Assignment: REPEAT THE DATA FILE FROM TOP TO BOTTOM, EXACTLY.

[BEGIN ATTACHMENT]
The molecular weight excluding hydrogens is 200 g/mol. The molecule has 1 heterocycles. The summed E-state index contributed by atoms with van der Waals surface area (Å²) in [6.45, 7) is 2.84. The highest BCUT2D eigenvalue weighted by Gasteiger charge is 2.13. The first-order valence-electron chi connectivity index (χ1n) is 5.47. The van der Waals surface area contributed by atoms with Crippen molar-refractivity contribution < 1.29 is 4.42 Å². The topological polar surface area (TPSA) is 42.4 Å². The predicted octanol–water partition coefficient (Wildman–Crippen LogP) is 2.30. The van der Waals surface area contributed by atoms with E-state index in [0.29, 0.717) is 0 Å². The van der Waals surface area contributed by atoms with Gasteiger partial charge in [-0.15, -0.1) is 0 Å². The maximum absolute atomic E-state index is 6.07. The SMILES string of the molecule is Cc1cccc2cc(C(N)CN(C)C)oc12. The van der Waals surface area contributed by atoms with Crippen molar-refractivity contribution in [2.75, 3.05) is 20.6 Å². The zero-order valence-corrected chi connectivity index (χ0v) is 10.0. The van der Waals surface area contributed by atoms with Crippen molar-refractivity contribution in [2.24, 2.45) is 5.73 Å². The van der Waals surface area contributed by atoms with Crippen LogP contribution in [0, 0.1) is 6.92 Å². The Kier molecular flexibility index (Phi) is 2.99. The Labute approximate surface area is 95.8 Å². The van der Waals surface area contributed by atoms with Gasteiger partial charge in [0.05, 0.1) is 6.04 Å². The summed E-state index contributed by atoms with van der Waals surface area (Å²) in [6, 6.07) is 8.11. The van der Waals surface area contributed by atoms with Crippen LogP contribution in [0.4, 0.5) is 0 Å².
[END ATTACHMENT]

The molecular weight excluding hydrogens is 200 g/mol. The molecule has 1 heterocycles. The summed E-state index contributed by atoms with van der Waals surface area (Å²) in [6.45, 7) is 2.84. The highest BCUT2D eigenvalue weighted by Gasteiger charge is 2.13. The first-order valence-electron chi connectivity index (χ1n) is 5.47. The van der Waals surface area contributed by atoms with Crippen molar-refractivity contribution < 1.29 is 4.42 Å². The topological polar surface area (TPSA) is 42.4 Å². The predicted octanol–water partition coefficient (Wildman–Crippen LogP) is 2.30. The van der Waals surface area contributed by atoms with E-state index in [0.29, 0.717) is 0 Å². The van der Waals surface area contributed by atoms with Gasteiger partial charge in [-0.15, -0.1) is 0 Å². The maximum absolute atomic E-state index is 6.07. The SMILES string of the molecule is Cc1cccc2cc(C(N)CN(C)C)oc12. The van der Waals surface area contributed by atoms with Crippen molar-refractivity contribution in [2.75, 3.05) is 20.6 Å². The zero-order valence-corrected chi connectivity index (χ0v) is 10.0. The van der Waals surface area contributed by atoms with Crippen molar-refractivity contribution in [2.24, 2.45) is 5.73 Å². The van der Waals surface area contributed by atoms with Crippen LogP contribution in [0, 0.1) is 6.92 Å². The Kier molecular flexibility index (Phi) is 2.99. The Labute approximate surface area is 95.8 Å². The van der Waals surface area contributed by atoms with Gasteiger partial charge in [0.05, 0.1) is 6.04 Å². The summed E-state index contributed by atoms with van der Waals surface area (Å²) in [6, 6.07) is 8.11. The van der Waals surface area contributed by atoms with Crippen LogP contribution in [0.4, 0.5) is 0 Å².